Knowing the aim and trajectory of a discourse means understanding what the sources within a discourse do. To apply that knowledge successfully, a writer must be able to orient their understanding of a discourse, of their sources, towards their goal without taking information out of context.
Second, the rhetorical and social context of the subject and task must be understood. Writing is largely a collaborative process, and an effective way to better understand and plan a written piece on a subject is to both talk about it and to gauge how others talk about it.
A conversation may not always remain strictly within the bounds of a given task and it doesn't have to. Getting feedback on a subject is productive because it affects the way that subject is perceived. For example, the task at hand might be to write a persuasive piece. A conversation on the topic might reframe or assist to dispel prejudice or bias and could affect the tone that is taken in that piece of writing.
Last, but not least, it is important to understand your own thought processes. How you think, plan, and write a piece is just as important as what is written. The method by which a piece is written can affect whether a person has achieved their goals and met the expectations given through their writing task.
Standard academic practice involves writing an outline. An outline can be useful before, during, and after writing has been completed because plans can change throughout the course of the writing process. Some people only need to write bullet-point lists. Some people need to write an "information dump" in order to best organize their thoughts. Some people need to record themselves speaking on a topic or to have a conversation about it.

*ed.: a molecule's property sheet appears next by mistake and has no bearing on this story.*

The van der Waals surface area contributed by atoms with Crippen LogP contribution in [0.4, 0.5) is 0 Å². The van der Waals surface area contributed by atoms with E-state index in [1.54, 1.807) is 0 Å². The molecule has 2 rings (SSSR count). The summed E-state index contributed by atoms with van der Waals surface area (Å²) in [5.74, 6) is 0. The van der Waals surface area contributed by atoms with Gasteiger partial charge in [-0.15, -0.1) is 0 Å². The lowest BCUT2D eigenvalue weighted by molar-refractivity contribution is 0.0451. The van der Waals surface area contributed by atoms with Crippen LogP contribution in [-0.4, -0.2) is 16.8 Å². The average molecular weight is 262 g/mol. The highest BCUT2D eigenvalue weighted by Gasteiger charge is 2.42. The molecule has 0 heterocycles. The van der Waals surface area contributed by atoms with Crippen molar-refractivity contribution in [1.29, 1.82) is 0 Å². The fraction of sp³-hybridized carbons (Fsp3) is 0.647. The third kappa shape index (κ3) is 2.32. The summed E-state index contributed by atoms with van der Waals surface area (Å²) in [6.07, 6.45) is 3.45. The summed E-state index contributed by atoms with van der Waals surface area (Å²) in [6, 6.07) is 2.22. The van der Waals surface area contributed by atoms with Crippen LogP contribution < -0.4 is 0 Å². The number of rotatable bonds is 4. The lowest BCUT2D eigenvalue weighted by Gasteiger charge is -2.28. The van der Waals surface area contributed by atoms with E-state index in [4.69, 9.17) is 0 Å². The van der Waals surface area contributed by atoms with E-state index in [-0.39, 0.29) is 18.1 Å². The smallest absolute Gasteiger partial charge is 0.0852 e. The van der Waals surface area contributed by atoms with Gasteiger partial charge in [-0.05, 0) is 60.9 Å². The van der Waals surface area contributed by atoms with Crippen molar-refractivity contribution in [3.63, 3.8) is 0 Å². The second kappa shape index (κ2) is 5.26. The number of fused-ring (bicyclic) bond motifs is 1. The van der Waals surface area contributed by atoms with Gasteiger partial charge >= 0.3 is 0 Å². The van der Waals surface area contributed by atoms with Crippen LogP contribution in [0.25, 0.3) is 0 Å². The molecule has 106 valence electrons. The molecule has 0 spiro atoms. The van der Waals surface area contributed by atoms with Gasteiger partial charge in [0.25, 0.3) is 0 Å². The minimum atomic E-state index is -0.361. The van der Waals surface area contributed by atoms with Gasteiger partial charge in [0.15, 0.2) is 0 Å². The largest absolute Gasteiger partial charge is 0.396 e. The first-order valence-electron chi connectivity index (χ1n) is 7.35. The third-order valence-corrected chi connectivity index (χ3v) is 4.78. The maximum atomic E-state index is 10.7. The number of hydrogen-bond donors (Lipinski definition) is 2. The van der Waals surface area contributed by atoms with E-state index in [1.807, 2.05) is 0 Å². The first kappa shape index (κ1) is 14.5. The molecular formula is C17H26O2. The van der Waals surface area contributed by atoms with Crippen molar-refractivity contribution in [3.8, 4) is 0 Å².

A writer is not limited to one singular cognitive process and that is the primary reason why there are several methods by which a person can effectively approach a piece of writing even if they are not sure how to begin. A writer can begin, for example, with a paragraph that belongs in the middle of their piece as opposed to the very beginning. This can be helpful for those whose ideas radically change through the course of their writing or planning process.
Rules associated with writing, in a lot of ways, are not strict. If there are two categories that pieces of writing fall into, they are pieces that do work and pieces that do not work. In a piece that does work, the language is effective, it meets the criteria of the task, and it falls in line with your personal goals associated with the project. A piece that does not work will not fully accomplish this. The task of the writer is to determine what tools will work best for them to produce the most effective and focused piece of writing.
Creating an Outline - Organization and Structure - Writing Resources - Writing Center - IUP. (n.d.). Indiana University of Pennsylvania. https://www.iup.edu/writingcenter/writing-resources/organization-and-structure/creating-an-outline/
Caulfield, J. (2020, October 15). How to write an expository essay. Scribbr. https://www.scribbr.com/academic-essay/expository-essay/
Flower, L. (1989). Planning in Writing: The Cognition of a Constructive Process. Technical Report No. 34.
Kinneavy, J. (1969). The Basic Aims of Discourse. College Composition and Communication, 20(5), 297-304. doi:10.2307/355033
Tips on Writing an Excellent Expository Essay. (n.d.). YourDictionary. https://grammar.yourdictionary.com/grammar-rules-and-tips/tips-on-writing-an-excellent-expository-essay.html